Therapeutic Massage and Craniosacral Therapy

small black flower

For a therapeutic massage session I use a variety of techniques based on a plan we make together. Deep tissue, Swedish relaxation, cupping and trigger point therapy are a few of the modalities I weave to relax, restore and deeply work muscles. My goal is to work with your fascia to get results while also calming your nervous system so your body can absorb the work we do. 

A Craniosacral therapy session is light touch manipulations and holds where there is restriction and tension. It works to support the bones, fascia and rhythms of the cerebrospinal fluid. I strive to give the body a chance to rest, process, heal and be witnessed. Sessions are done fully clothed. It can be helpful for working with personal trauma, chronic or acute pain, injuries, TMJ, head aches and so much more.

*Prices and discounts are dependent on payment at the time of service, does not include medical billing, detailed chart noting and progress reports to referring physicians.

I follow a sliding scale model for therapeutic massage and craniosacral rates:

60 minute massage or craniosacral sessions are 50-100$ 

A Quick Guide to Sliding Scale:

I do sliding scale to increase access. I will never question your needs or payment amount. I know that figuring out how much to pay can be stressful or bring up complex feelings. Here is a rough guide inspired by Worts and Cunning:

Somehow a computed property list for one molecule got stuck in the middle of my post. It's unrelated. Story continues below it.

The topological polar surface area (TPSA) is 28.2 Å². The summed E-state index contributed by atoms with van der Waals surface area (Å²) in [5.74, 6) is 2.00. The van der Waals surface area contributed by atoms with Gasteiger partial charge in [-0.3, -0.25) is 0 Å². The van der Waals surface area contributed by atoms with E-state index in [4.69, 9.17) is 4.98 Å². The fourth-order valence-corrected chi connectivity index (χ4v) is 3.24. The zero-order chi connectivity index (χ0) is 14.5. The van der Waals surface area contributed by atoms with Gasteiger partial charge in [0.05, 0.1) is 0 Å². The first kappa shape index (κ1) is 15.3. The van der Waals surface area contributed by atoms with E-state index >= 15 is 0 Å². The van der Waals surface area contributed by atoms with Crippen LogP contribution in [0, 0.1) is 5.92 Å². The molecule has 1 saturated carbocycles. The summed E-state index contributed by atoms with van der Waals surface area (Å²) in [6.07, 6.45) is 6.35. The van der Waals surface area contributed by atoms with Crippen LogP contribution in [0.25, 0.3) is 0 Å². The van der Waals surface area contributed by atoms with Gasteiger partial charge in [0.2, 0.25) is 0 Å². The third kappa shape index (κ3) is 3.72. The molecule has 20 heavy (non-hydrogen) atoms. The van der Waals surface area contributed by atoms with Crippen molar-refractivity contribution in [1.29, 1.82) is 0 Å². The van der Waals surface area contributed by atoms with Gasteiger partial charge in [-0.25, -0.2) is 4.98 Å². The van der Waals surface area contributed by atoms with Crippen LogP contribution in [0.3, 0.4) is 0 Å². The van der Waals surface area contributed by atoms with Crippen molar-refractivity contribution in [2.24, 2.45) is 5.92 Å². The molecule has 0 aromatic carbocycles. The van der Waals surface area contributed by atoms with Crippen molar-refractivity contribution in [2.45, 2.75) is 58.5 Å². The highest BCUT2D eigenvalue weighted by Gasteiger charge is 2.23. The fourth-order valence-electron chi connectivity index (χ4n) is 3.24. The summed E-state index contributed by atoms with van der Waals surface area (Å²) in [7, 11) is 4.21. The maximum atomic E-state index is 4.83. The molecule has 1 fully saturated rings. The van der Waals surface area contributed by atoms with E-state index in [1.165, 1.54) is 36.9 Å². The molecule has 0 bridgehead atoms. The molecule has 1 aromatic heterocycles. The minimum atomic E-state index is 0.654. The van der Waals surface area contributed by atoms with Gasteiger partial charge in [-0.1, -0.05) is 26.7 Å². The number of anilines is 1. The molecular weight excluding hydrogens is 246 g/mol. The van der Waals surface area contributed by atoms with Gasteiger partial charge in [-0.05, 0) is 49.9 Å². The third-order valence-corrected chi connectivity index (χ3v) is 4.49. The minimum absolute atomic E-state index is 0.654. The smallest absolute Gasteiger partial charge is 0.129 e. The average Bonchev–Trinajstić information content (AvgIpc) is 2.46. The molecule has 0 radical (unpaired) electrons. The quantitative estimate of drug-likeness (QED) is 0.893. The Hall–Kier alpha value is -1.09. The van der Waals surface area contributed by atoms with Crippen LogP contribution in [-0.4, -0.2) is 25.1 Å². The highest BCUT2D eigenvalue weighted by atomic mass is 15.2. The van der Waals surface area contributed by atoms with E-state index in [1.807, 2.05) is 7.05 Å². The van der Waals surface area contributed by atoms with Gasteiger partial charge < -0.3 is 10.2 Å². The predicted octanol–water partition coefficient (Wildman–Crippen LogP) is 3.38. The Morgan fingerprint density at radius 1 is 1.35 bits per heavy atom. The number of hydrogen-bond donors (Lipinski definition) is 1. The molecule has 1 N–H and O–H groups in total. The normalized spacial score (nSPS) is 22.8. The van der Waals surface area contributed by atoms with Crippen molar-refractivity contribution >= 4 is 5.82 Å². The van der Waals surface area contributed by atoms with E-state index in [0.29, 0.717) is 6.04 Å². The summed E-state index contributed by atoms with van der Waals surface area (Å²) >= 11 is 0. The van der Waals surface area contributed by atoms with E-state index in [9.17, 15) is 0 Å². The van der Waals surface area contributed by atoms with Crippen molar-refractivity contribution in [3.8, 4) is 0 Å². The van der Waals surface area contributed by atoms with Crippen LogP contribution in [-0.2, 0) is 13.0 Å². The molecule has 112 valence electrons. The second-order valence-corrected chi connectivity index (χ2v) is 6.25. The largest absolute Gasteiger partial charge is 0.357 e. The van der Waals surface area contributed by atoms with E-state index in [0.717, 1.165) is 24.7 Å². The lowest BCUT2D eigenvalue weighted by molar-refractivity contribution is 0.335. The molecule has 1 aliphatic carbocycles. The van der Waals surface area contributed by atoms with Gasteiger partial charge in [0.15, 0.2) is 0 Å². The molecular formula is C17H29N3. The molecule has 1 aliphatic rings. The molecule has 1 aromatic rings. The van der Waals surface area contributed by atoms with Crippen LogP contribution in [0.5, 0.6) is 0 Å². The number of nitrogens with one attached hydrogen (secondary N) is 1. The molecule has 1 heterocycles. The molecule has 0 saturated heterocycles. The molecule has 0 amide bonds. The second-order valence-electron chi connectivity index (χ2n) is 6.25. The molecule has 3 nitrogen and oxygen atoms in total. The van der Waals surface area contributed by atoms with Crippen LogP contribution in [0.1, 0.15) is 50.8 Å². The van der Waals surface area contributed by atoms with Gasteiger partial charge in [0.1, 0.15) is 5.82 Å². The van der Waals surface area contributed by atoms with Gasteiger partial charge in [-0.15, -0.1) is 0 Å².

-The top price is the cost of the massage.

-The middle prices are suggested discounts for those who are able to meet their basic needs but have little expendable income. For example, paying for this massage may qualify as a sacrifice but it would not create hardship. 

-The bottom price is discounted for those who stretch or struggle to meet basic needs and paying for this massage would be a significant hardship. 

The economic concept of sliding scale at its most basic: people pay as they are able to for services, events and items. Those with access to more resources pay more and thus provide the cushion for those with less access to pay less, creating a sustainable economic underpinning for said services, events and items.

Further references on how to do sliding scale:

This image by Worts and Cunning is a great visual explanation of a sliding scale model.